Former Federal Reserve governor to take top board seat
By April Hall
News that a former Federal Reserve governor will soon head Wells Fargo’s board was a welcomed move for many stakeholders who see the appointment as a big step toward putting the bank’s scandals behind it.
As part of a board shakeup announced by Wells Fargo this week, the bank named Elizabeth A. "Betsy" Duke, a former member of the Board of Governors of the Federal Reserve System, as independent chair to succeed Stephen W. Sanger, effective Jan. 1.
“Betsy was the unanimous choice to lead the board as it continues its focus on strengthening oversight and rebuilding the trust of shareholders, customers, and other stakeholders,” said Sanger in a statement. “Her broad understanding of the financial system and markets combined with years of main street community banking experience make her the ideal Chair to work with the rest of the Board and Tim Sloan as Wells Fargo continues to move forward.”
Indeed, governance experts see the pick as an encouraging sign.
“Duke's appointment was a very strong signal that shareholders were finally being heard, after their dismal votes against directors at the April meeting,” says Sheila Hooda, CEO & president of Alpha Advisory Partners and board director for Mutual of Omaha Insurance Company and Virtus Investment Partners. “While the bank board and the new CEO had started to make some changes following the public scandals, it was clearly inadequate especially as further evidence of fraudulent practices emerged at different parts of the organization.”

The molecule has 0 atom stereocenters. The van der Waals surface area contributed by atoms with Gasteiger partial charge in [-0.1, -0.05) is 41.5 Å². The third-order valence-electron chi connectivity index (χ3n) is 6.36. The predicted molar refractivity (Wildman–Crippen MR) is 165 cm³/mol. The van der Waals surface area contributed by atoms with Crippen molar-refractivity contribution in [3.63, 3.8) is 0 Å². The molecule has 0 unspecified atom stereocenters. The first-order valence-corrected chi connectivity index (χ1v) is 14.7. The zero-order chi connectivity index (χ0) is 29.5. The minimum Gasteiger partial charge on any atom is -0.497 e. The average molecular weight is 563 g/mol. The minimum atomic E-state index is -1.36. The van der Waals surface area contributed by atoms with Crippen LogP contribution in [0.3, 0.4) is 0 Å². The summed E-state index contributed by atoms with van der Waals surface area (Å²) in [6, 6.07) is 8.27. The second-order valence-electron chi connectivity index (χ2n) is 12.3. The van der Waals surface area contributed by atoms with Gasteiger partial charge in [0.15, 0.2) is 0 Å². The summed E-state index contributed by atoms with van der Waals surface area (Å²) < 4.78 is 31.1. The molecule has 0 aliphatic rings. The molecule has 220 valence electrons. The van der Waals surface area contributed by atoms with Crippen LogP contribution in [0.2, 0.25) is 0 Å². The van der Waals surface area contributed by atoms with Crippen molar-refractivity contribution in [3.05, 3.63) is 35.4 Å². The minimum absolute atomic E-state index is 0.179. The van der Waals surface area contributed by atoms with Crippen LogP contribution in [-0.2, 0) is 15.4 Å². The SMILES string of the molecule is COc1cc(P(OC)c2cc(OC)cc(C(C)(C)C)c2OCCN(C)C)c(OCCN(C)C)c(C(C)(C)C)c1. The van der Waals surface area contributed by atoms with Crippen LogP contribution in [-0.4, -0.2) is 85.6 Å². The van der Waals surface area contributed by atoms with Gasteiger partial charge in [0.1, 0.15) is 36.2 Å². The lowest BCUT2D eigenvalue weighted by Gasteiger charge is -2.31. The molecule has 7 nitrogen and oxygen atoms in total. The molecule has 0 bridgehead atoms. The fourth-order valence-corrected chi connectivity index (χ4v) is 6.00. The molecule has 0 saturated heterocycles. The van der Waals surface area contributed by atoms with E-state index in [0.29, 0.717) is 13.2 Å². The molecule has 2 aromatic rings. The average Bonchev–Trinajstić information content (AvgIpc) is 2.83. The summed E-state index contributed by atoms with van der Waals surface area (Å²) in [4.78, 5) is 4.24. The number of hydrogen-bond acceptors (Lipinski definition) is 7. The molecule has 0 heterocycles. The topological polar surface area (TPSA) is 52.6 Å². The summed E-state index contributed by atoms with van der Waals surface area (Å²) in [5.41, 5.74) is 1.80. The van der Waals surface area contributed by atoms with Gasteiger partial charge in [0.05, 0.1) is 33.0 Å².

This continues the fallout a fake-accounts scandal came to light in 2016, costing the bank hundreds of millions of dollars in penalties to the federal government and damages to customers.
Immediately following the payment of $185 million in fines in 2016, Wells Fargo’s former CEO and chairman, John Stumpf, was ousted.
Duke has been a member of the bank's board of directors since 2015 and has served on the Federal Reserve as a governor and chair of the Reserve’s committee on consumer and community affairs. She was the first woman to chair the American Bankers Association in 2004.
“She has proven regulatory expertise, a robust appreciation of risk management and first-hand experience dealing with crises following her role as Fed governor during the financial melt down,” Hooda says. “In addition, her understanding of the financial landscape extends from her days leading community focused retail banks and this will enable her to oversee Wells Fargo as it transforms from an incentive-driven sales culture to a customer-centric model.”
Wells Fargo board also elected Juan A. Pujadas, a retired principal of PricewaterhouseCoopers LLP, as a new independent director, effective September 1.
Cynthia H. Milligan and Susan G. Swenson will retire from the Board at the end of 2017. With Pujadas, and the retirements of Sanger, Milligan, and Swenson, the Board will have 13 members and an average tenure of six years for the 12 independent directors.